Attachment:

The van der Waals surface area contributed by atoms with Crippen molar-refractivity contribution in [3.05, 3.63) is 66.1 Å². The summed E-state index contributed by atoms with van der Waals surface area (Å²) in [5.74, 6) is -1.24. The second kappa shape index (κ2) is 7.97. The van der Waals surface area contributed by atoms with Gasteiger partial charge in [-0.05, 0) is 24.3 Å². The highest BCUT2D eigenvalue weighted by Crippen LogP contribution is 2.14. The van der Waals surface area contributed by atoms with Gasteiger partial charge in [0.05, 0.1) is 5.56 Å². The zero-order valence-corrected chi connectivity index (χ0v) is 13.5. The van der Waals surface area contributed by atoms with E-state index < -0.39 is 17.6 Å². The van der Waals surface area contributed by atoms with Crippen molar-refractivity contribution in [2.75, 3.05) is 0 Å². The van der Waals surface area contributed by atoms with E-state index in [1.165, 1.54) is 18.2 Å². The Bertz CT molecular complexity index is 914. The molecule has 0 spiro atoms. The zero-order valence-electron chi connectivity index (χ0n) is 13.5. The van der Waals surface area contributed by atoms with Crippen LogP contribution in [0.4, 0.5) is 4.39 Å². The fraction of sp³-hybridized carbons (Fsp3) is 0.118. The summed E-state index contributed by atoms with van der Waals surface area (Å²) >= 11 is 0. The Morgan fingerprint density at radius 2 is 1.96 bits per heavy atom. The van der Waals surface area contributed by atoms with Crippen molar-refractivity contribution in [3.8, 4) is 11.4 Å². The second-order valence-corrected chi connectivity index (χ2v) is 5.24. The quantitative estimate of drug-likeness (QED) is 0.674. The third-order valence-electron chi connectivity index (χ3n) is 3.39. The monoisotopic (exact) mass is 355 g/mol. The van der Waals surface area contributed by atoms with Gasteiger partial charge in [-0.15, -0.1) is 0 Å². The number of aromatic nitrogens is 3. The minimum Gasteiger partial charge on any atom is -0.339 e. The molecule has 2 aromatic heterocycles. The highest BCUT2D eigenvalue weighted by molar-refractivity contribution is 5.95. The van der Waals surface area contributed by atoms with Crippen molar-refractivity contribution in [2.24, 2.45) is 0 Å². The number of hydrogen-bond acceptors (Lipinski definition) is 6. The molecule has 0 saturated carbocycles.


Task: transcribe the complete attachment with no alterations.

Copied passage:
The van der Waals surface area contributed by atoms with Crippen molar-refractivity contribution in [3.05, 3.63) is 66.1 Å². The summed E-state index contributed by atoms with van der Waals surface area (Å²) in [5.74, 6) is -1.24. The second kappa shape index (κ2) is 7.97. The van der Waals surface area contributed by atoms with Gasteiger partial charge in [-0.05, 0) is 24.3 Å². The highest BCUT2D eigenvalue weighted by Crippen LogP contribution is 2.14. The van der Waals surface area contributed by atoms with Gasteiger partial charge in [0.05, 0.1) is 5.56 Å². The zero-order valence-corrected chi connectivity index (χ0v) is 13.5. The van der Waals surface area contributed by atoms with E-state index < -0.39 is 17.6 Å². The van der Waals surface area contributed by atoms with Crippen molar-refractivity contribution in [2.75, 3.05) is 0 Å². The van der Waals surface area contributed by atoms with E-state index in [1.165, 1.54) is 18.2 Å². The Bertz CT molecular complexity index is 914. The molecule has 0 spiro atoms. The zero-order valence-electron chi connectivity index (χ0n) is 13.5. The van der Waals surface area contributed by atoms with Crippen LogP contribution in [0.4, 0.5) is 4.39 Å². The fraction of sp³-hybridized carbons (Fsp3) is 0.118. The summed E-state index contributed by atoms with van der Waals surface area (Å²) >= 11 is 0. The Morgan fingerprint density at radius 2 is 1.96 bits per heavy atom. The van der Waals surface area contributed by atoms with Crippen molar-refractivity contribution in [3.8, 4) is 11.4 Å². The second-order valence-corrected chi connectivity index (χ2v) is 5.24. The quantitative estimate of drug-likeness (QED) is 0.674. The third-order valence-electron chi connectivity index (χ3n) is 3.39. The monoisotopic (exact) mass is 355 g/mol. The van der Waals surface area contributed by atoms with Gasteiger partial charge in [-0.15, -0.1) is 0 Å². The number of aromatic nitrogens is 3. The minimum Gasteiger partial charge on any atom is -0.339 e. The molecule has 2 aromatic heterocycles. The highest BCUT2D eigenvalue weighted by molar-refractivity contribution is 5.95. The van der Waals surface area contributed by atoms with Crippen molar-refractivity contribution in [2.24, 2.45) is 0 Å². The number of hydrogen-bond acceptors (Lipinski definition) is 6. The molecule has 0 saturated carbocycles.